Mi Yerba Mate

Is Mate a Diet Herb?

Yerba Mate, The History of this Dietary Aid

Mate Anyone?

In Argentina all business shuts down from noon to 5 PM during the warmer months while people go home to have lunch with their families. This is followed by a two-hour siesta. At around 4:00 PM it’s time for yerba mate. During our recent trip to Argentina to visit my wife’s family, we had little choice but to adopt this custom.

During a visit with my in-laws I experienced my first mate. Eduardo heats up the water and gets out the mate cup and bombilla. The mate cup is usually pear shaped and made from wood, calabasa (a small gourd), alpaca (silver and other metals), cow horn or porcelain covered steel. The bombilla, a stainless steel straw with a rounded filter on the bottom end and a gold tip on the top, is used to sip the mate. The gold tip prevents the straw from becoming too hot for the lips. The filter keeps the herb from coming through the straw. Eduardo fills the cup about half full with yerba mate, inserts the bombilla, and pours in the hot (not boiled) water. He drinks the first cup ensures the guests don’t ingest any of the small particles that may seep through the filter with the first cup. He refills the cup and passes it to me. It is proper to drink the whole cup and pass it back to Eduardo, who refills it with water. I found this out the hard way by taking one sip and passing the cup to the next person. The others chuckled and explained etiquette to me. (At this point the yerba (herb) we started with is still in the cup.) After another refill it is passed to Ana, my wife. She drinks it all and gives it back to Eduardo. The ritual continues in this manner around the circle to Maria, Hector, Carolina and Pedro. Now you’ve been introduced to my wife and all her brothers and sisters, some of the nicest people I know.

After drinking a few rounds of mate I quickly understood how it became the national drink of Argentina and why mate time is such a treasured tradition among these people. The feeling from the strong dose of mate is quite awesome. It’s clearing, relaxing and energizing all at the same time; the aroma is entrancing. The social aspect is reminiscent of Native Americans sharing the peace pipe around the fire. Whether at the beach, on the road, on a camping trip, in a motel, at work or at home, when it is mate time in Argentina, everything else can wait. Sharing mate strengthens friendships daily.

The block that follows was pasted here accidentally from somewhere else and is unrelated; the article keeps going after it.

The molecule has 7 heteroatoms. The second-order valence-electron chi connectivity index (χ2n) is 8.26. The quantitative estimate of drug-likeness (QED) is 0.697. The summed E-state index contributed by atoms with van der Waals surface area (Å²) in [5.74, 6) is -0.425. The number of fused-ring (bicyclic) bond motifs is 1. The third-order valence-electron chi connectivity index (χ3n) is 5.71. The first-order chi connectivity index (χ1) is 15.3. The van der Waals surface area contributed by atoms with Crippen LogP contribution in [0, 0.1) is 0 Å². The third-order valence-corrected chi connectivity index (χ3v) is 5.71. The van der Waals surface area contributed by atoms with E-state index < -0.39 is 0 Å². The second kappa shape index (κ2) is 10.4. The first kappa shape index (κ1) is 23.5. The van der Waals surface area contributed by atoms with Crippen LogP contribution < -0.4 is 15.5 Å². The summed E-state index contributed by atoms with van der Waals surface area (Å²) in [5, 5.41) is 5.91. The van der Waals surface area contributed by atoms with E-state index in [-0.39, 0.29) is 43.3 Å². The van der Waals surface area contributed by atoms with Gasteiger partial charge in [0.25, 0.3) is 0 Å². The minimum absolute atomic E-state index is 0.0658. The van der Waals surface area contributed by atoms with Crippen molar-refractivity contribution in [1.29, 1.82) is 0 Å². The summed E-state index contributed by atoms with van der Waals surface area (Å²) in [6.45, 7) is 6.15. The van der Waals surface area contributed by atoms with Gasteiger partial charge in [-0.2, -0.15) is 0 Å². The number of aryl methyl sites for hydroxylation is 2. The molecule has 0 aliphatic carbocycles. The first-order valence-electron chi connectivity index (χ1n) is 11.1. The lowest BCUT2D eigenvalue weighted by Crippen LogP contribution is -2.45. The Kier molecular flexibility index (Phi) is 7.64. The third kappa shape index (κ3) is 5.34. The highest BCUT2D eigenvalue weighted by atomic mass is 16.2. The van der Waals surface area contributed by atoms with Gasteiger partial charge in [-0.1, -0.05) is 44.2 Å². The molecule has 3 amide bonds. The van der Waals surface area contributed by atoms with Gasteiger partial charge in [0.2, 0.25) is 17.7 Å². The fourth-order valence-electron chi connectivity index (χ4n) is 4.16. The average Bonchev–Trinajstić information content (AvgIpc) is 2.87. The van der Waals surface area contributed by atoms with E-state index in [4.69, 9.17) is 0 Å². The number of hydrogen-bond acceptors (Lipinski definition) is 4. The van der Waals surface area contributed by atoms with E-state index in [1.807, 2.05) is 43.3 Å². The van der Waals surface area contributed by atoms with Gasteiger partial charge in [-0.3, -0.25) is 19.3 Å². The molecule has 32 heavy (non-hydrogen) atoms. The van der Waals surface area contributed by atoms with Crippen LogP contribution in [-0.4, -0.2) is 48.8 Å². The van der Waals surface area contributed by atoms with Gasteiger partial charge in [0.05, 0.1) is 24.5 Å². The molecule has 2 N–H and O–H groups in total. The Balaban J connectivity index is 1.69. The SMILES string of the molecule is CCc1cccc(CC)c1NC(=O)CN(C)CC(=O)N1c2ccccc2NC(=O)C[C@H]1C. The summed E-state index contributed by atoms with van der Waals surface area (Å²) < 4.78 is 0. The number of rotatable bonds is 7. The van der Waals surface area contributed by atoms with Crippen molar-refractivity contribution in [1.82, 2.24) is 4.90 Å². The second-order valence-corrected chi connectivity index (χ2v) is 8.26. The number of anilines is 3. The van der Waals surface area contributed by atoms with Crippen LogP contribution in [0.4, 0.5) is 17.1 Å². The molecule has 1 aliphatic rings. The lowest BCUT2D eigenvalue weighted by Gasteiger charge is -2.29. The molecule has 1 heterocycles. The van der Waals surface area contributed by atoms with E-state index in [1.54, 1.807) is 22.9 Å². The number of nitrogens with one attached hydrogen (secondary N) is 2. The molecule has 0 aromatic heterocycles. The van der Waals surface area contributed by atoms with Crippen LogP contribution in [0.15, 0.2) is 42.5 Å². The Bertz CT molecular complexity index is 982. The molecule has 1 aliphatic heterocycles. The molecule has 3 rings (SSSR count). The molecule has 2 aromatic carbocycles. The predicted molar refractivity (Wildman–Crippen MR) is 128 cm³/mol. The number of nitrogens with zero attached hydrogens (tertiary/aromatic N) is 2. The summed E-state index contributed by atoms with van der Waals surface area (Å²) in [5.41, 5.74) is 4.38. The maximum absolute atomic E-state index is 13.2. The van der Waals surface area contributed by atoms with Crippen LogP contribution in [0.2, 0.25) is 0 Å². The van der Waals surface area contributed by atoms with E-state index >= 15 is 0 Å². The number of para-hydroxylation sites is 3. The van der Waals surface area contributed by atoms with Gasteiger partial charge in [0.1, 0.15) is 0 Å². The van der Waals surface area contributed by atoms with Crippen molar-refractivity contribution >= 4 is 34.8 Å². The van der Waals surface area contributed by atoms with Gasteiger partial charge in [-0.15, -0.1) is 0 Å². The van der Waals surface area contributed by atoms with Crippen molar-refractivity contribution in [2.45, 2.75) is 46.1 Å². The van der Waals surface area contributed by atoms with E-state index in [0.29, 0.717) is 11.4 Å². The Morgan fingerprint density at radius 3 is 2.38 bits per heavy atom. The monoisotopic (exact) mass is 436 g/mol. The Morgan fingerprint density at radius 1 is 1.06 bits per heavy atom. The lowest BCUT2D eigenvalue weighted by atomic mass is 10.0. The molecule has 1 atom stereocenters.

Since I’ve been back home with my newly purchased mate cup and bombilla, my family and I have discovered the value of drinking many healthful herbs and tea blends in the mate way. There’s no need to use a tea bag, tea ball or strainer. You can pack as much herb as you like in the cup and enjoy many strong doses by refilling the cup over and over. We have tried it with peppermint, nettles, chamomile and medicinal tea blends, all with great results.

First consumed by the Guarani Indians of Paraguay, commercialized by 17th century Jesuit missionaries and utilized two centuries later by gauchos (the Argentinean cowboy), yerba mate is now a $350 million dollar industry that employees more than 400,000 people. Yerba mate is native to the South American countries of Brazil and Paraguay. It was used as a beverage long before the Spanish arrived in the 16th century. Most of the Brazilian and Argentinean production is now cultivated and much of the Paraguayan production comes from wild plants. Yerba mate is an evergreen tree that reaches a height of 60 to 90 feet, although the cultivated versions are kept at 12 to 18 feet. This finicky shrub grows only in locations with iron-rich, acidic soil and a semi tropical climate with at least 57 inches of rain per year. This means it only grows in Brazil, Paraguay, Uruguay, and Argentina.

Traditionally yerba mate is processed by cutting the smaller branches off the trees and toasting them for a moment over an open fire to reduce the moisture content. This is known as “supeco”. Further drying is done by heating over a platform of poles suspended over an open fire for 12 to 24 hours. Threshing separates leaf from bark and twigs. Further grading by sifting is done, then the product is packed in large bags and aged for 6 to 18 months. More modern machinery and techniques are now utilized in the larger operations.

The yerba consists of three components: palo (stem), hoja (leaf) and polvo (powder). Although the leaf is most popular, all components are used in some countries. Many times yerba mate is blended with other traditional digestive herbs such as peperina, boldo, mentha and poleo. In some countries sugar is added to sweeten the beverage; in others it is preferred straight.

Caffeine levels in yerba mate range from .2% to 2% (levels decline as the leaf ages) compared to 1 to 2% in coffee and 2% to 4% in black tea. The herb also contains vitamins, proteins and minerals including vitamins C, B1, B2, carbohydrates, phosphorus, iron and calcium. Mate has bitter qualities, which help stimulate digestion. It has been used traditionally as a tonic, nervine, mild diuretic and stimulant.

Although in many South American countries yerba mate is the most popular beverage, it has only recently become known in Europe and the United States as an alternative to coffee and black tea. It’s sure to become more and more popular in the near future. If you’re ever in Argentina and someone offers you a mate, now you’ll now know what to expect.

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